by: Wes Ishmael

“Cattle and beef dynamics will depend on precipitation patterns during the remainder of 2014,” say analysts in the April Livestock, Dairy and Poultry Outlook. “The winter rainy season in California and the Southwest was disappointing at best, portending another drought year. The rainy season for the Plains usually begins about mid-April and continues through mid-June. With roughly half of the national cowherd in the area east of the Rocky Mountains and west of (and including) the states along the east side of the Mississippi River, there is still hope for normal precipitation in that area.”

As it is, commercial cow slaughter for the first quarter was on track to be the lowest since 2008, a reflection of fewer cattle numbers year-to-year, as well as folks with forage looking to retain more heifers.     

“If pasture conditions fail to develop normally, the rate of cow slaughter could again increase, which could delay any expansionary intentions,” ERS analysts say. “First-quarter commercial steer and heifer slaughter is on track to be the lowest since 1965. First-quarter beef production will likely be the lowest only since 2005 because dressed weights have increased over time and have largely offset general declines in inventories and slaughter since their peak in the mid-1970s.”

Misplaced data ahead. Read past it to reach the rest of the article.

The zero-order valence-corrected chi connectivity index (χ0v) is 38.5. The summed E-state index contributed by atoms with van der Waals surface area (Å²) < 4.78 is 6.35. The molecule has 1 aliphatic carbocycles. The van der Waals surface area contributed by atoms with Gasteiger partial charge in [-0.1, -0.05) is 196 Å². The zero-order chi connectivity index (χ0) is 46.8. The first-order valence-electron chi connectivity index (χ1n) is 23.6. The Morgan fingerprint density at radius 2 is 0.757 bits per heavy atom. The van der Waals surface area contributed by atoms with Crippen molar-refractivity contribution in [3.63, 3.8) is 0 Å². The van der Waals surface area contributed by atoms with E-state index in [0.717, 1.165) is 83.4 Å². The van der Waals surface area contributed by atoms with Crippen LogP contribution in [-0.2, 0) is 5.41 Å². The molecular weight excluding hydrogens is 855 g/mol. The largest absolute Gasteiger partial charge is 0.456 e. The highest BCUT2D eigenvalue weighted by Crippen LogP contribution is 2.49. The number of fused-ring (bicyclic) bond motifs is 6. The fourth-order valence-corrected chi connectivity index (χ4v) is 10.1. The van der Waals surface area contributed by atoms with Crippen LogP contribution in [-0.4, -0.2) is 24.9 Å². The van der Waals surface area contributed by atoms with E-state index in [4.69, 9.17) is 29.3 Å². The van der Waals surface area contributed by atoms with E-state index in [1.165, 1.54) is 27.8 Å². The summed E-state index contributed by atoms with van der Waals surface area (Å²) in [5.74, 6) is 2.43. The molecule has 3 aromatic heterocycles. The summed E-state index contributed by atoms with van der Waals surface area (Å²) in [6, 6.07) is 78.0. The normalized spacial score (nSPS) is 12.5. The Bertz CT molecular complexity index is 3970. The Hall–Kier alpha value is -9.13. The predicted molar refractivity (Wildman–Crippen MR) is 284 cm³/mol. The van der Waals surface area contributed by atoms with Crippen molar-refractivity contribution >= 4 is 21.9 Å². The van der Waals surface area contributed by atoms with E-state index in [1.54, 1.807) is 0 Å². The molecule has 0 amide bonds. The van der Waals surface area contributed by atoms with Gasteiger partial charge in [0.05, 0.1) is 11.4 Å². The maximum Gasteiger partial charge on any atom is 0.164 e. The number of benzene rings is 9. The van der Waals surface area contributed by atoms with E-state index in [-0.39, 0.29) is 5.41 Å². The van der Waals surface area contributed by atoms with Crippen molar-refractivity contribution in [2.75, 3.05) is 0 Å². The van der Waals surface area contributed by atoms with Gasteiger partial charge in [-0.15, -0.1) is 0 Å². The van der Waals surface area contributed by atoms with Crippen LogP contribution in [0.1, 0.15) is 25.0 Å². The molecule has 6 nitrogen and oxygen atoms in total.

The desire to retain more heifers for replacements can also be seen in the inventory mix of cattle on feed.

“The number of heifers on feed for April 1 was 94 percent of year ago levels,” says Derrell Peel, Oklahoma State University Extension livestock marketing specialist in his April 28 market comments. “Fewer heifers are in feedlots as has been the case in the previous quarterly reports for January and last October and, unlike last year, there is little indication that poor forage conditions will redirect heifers into feedlots as happened in the middle of the year in 2013.”

On the one hand, ERS analysts say, “Feeder cattle prices could decline slightly in the near future as demand for pasture cattle subsides with stocking of available pasture. However, anticipation of the smallest calf crops since 1949 will provide significant price support for the limited supplies of feeder cattle later in 2014 and 2015.”

On the other hand, even with ample forage, current high prices may be too tempting for some producers when it comes to cashing in heifers and/or older cows.

“Cow-calf producers should continue to see attractive cow prices for the near term because of low cow inventories and continued demand for ground beef products from culled cows,” ERS analysts say. “Choices for producers who are not entirely certain they want to deal with another year of drought will be made more difficult by high cow prices.”

Making More of What You Have